Haiti hospital struggles during protests

The languid whack of a ceiling fan stirs the heat around the Intensive Care Unit. It’s the only sound on the ward. Because there is none of the life-saving equipment an ICU should have.

A solitary oxygen cylinder is the only object that separates the modern scene from the medieval.

There are three ICU patients in the State University Hospital of Haiti that occupies two blocks of the capital’s downtown area. The rest died, or left.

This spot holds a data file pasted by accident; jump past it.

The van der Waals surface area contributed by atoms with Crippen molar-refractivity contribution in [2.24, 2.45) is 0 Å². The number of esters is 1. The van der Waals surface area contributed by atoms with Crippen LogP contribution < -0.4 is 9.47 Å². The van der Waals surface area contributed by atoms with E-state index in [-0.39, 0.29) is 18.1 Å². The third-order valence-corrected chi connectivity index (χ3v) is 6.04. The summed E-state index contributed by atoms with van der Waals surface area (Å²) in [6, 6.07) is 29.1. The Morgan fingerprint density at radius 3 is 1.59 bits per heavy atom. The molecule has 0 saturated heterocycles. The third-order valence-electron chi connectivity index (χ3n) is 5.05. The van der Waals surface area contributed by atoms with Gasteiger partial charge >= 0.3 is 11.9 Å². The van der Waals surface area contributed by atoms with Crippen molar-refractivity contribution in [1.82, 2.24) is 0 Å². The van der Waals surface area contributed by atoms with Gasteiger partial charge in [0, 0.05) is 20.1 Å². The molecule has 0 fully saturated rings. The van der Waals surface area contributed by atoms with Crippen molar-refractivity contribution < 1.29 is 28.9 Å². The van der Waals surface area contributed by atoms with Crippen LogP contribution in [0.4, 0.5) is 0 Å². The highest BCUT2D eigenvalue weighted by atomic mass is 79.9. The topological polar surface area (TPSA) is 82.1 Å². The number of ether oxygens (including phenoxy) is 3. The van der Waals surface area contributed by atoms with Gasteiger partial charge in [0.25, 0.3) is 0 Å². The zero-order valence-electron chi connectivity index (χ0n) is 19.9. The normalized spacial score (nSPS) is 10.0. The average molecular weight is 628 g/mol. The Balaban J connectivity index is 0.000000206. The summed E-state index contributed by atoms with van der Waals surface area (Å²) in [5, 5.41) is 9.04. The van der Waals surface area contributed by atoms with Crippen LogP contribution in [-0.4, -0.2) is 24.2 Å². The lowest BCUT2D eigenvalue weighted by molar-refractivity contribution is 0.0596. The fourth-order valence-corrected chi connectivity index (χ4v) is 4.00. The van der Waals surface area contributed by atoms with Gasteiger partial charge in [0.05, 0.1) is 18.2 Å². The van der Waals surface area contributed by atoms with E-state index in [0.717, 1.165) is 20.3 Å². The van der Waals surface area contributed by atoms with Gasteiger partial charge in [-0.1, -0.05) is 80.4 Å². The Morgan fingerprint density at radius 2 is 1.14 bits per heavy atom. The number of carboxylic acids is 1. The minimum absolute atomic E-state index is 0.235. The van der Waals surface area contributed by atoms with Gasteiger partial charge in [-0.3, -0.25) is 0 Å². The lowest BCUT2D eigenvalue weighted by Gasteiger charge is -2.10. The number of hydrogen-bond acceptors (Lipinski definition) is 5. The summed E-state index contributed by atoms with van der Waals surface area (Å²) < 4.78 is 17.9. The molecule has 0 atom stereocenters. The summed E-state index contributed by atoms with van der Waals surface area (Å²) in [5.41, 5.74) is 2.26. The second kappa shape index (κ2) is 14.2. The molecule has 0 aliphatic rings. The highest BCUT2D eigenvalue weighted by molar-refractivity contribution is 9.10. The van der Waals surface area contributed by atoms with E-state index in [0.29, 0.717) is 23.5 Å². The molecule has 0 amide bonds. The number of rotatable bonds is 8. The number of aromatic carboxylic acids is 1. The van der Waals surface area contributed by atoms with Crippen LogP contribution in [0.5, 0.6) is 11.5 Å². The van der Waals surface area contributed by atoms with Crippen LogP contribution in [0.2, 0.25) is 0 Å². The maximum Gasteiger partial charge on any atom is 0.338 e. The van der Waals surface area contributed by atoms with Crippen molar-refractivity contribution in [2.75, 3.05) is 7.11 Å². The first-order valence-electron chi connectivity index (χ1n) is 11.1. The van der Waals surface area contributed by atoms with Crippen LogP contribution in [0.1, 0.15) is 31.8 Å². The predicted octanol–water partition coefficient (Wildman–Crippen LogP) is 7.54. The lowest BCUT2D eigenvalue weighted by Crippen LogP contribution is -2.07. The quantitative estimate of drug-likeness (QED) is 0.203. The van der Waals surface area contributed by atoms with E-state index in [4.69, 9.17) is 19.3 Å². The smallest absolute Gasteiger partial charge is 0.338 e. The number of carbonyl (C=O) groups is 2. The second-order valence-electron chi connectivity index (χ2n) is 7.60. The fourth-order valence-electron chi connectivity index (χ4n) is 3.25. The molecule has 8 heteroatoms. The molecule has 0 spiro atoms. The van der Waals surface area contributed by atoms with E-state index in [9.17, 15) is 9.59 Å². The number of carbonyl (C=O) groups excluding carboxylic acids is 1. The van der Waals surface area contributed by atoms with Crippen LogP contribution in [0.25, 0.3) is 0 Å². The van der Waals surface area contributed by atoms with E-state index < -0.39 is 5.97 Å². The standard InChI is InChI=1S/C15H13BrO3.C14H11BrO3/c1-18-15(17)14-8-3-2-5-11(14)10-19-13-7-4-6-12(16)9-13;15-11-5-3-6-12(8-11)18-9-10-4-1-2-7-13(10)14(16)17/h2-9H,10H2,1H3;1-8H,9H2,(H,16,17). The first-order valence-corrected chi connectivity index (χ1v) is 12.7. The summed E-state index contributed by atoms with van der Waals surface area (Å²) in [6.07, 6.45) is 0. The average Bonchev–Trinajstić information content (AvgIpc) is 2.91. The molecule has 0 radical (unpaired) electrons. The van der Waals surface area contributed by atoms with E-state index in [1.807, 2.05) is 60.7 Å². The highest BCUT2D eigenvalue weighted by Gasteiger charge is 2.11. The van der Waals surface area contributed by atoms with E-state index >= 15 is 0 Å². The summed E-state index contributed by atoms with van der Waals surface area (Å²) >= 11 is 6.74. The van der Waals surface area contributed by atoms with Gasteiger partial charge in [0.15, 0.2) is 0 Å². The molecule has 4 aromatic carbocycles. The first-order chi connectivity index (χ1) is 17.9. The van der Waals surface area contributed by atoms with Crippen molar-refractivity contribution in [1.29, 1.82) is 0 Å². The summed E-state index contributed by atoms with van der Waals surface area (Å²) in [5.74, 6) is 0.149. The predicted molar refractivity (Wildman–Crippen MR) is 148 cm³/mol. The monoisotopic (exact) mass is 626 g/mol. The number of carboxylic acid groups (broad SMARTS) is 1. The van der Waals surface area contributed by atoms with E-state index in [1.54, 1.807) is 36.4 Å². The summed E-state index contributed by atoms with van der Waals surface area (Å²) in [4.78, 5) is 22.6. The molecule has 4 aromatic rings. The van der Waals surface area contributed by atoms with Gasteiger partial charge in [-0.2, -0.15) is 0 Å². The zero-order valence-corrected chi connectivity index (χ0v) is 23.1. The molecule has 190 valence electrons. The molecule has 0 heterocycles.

“The majority of patients have fled since the troubles began (when Haiti was hit by widespread rioting). We don’t have any records anymore, really. But as you can see — there are hardly any patients,” said junior doctor Wislet Andre — one of only two still working in the facility.

He specialized in emergency medicine, but the emergency room was deserted.